Black at Loft at Liz’s: An Expansion of an Abstract Arena

Black, The Loft at Liz's; Photo credit Kristine Schomaker
Black, The Loft at Liz’s; Photo credit Kristine Schomaker

Black: An Expansion of an Abstract Arena

through March 26
The Loft at Liz’s, Los Angeles

By Sydney Walters
“Black” at The Loft at Liz’s in downtown LA presents a unique examination of the color black. Rather than commonplace tropes of black, such as being a signifier of desolation, dreariness or morbid, “Black” highlights both the drama and contemplative sides of darkness.

Artist Camilla Taylor works almost exclusively in a monochromatic pallet. She exhibits lithographs of hands reflected as if in water. This double pattern of hands is repeated over and over on the back wall behind three pedestals. On one pedestal is a sculpture of a hand with jet-black hair that pours out of the wrist and curls under the hand. Next to it, a pair of feet is encircled with a black braid of hair coming from inside the ankles. Taylor’s work often has creatures turned in on themselves. Her creations are both organism and environment since they never quite escape themselves.

In one corner, hangs Stefano Panichi’s large collection of paintings, Faces, Four, and Caravaggio. To elucidate flesh, Panichi interlaces thin red, yellow and blue lines to make corporeal forms akin to blood vessels. Although the figures are not black, they free float in space among a black vacuum of emptiness. The acute contrast between the black and the figures adds to the Renaissance-like drama.

Stefano Panichi, Black, The Loft at Liz's; Photo credit Kristine Schomaker
Stefano Panichi, Black, The Loft at Liz’s; Photo credit Kristine Schomaker

Sculptural painter Kelly Berg creates small environments quaking with force. She uses mirror styrene and plexiglass to give the illusion of depth in her acrylic paintings. The result is violent protuberances that cast their menacing effect beyond the limit of their small dimension.

Down one of the staircases is artist Jeff Iorillo’s Remnants of Time. These mixed media pieces are foundationally acid-free cardboard and then layered with various elements such as unfired porcelain and terra-cotta, bamboo ashes, beeswax and Japanese sumi ink. Through layers of construction and deconstruction, Iorillo achieves a delicate aesthetic of burnt and salvaged material.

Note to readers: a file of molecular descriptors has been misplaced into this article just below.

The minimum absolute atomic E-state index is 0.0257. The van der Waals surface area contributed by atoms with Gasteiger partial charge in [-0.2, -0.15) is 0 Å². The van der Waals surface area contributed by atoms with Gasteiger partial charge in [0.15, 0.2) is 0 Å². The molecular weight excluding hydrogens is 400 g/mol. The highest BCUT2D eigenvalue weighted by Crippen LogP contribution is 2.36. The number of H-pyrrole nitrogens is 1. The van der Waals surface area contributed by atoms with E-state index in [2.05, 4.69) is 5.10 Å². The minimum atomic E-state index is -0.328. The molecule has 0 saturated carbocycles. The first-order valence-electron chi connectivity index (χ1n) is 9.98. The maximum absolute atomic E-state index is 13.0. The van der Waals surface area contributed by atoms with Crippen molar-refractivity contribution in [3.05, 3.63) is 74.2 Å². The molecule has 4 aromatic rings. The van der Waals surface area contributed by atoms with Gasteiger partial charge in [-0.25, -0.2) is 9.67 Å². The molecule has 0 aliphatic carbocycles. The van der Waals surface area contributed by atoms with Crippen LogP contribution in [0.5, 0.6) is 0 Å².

Accomplished painter Andy Moses takes his signature marbling technique in Void and Micro Galactic. Painted on a singular canvas, Moses divides the composition into either a diptych or triptych. Keeping religious iconography in mind, Moses pushes his paintings into the stratosphere, replacing the traditionally rendered gold-leafed heavenly realm into an abstracted galaxy.

Another artist specializing in texture is mixed media artist Miguel Osuna. Osuna drags and excavates free flowing textures across panels. In his Islands series, black matte archipelagos are embedded in sea of polished black. This collection of five resin and graphite pieces float in a featureless map pointing to the isolation and individualization of these secluded isles.

Venue director Liz Gordon says that working around a color theme allows for more abstract interpretation. None of these artists, save perhaps Camilla Taylor, work exclusively with black and that restriction is a unique creative opportunity. In “Black”, the color is a mode of movement. As T.S. Eliot so precisely describes in East Coker III, “I said to my soul, be still, and let the dark come upon you which shall be the darkness of God. As, in a theatre, the lights are extinguished, for the scene to be changed with a hollow rumble of wings, with a movement of darkness on darkness.” This exhibit is a prime example of changing scenes and the rising tides of darkness on darkness.

Artists included: Kelly Berg, Carlos Grasso, Michael Hayden, Jeff Iorillo, Veda B. Kaya, Rosana Lagos, Andy Moses, Lindsey Nobel, Miguel Osuna, Stefano Panichi and Camilla Taylor.

The Loft at Liz’s
453 S. La Brea Ave. Los Angeles, CA

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